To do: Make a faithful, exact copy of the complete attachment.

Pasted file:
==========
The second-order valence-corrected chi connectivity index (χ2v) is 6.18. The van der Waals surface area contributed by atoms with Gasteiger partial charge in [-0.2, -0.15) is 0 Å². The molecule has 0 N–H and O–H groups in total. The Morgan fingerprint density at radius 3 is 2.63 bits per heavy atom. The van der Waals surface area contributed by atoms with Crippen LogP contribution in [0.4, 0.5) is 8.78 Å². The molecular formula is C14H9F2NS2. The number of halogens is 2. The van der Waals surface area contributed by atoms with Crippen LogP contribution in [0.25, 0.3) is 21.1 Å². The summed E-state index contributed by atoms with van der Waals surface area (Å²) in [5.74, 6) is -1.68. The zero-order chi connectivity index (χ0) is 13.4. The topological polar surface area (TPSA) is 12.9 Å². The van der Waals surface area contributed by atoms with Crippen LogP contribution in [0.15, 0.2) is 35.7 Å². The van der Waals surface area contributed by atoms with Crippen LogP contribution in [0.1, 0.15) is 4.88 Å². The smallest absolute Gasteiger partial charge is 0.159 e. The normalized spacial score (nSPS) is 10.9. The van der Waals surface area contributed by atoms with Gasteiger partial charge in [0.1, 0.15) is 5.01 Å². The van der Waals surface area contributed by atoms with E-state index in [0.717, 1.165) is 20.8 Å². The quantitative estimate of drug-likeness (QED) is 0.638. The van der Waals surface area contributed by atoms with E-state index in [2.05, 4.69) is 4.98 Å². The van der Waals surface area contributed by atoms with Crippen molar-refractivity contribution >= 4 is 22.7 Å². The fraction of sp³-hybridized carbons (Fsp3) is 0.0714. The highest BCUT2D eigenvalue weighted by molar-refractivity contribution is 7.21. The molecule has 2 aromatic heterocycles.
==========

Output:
The second-order valence-corrected chi connectivity index (χ2v) is 6.18. The van der Waals surface area contributed by atoms with Gasteiger partial charge in [-0.2, -0.15) is 0 Å². The molecule has 0 N–H and O–H groups in total. The Morgan fingerprint density at radius 3 is 2.63 bits per heavy atom. The van der Waals surface area contributed by atoms with Crippen LogP contribution in [0.4, 0.5) is 8.78 Å². The molecular formula is C14H9F2NS2. The number of halogens is 2. The van der Waals surface area contributed by atoms with Crippen LogP contribution in [0.25, 0.3) is 21.1 Å². The summed E-state index contributed by atoms with van der Waals surface area (Å²) in [5.74, 6) is -1.68. The zero-order chi connectivity index (χ0) is 13.4. The topological polar surface area (TPSA) is 12.9 Å². The van der Waals surface area contributed by atoms with Crippen LogP contribution in [0.15, 0.2) is 35.7 Å². The van der Waals surface area contributed by atoms with Crippen LogP contribution in [0.1, 0.15) is 4.88 Å². The smallest absolute Gasteiger partial charge is 0.159 e. The normalized spacial score (nSPS) is 10.9. The van der Waals surface area contributed by atoms with Gasteiger partial charge in [0.1, 0.15) is 5.01 Å². The van der Waals surface area contributed by atoms with E-state index in [0.717, 1.165) is 20.8 Å². The quantitative estimate of drug-likeness (QED) is 0.638. The van der Waals surface area contributed by atoms with E-state index in [2.05, 4.69) is 4.98 Å². The van der Waals surface area contributed by atoms with Crippen molar-refractivity contribution >= 4 is 22.7 Å². The fraction of sp³-hybridized carbons (Fsp3) is 0.0714. The highest BCUT2D eigenvalue weighted by molar-refractivity contribution is 7.21. The molecule has 2 aromatic heterocycles.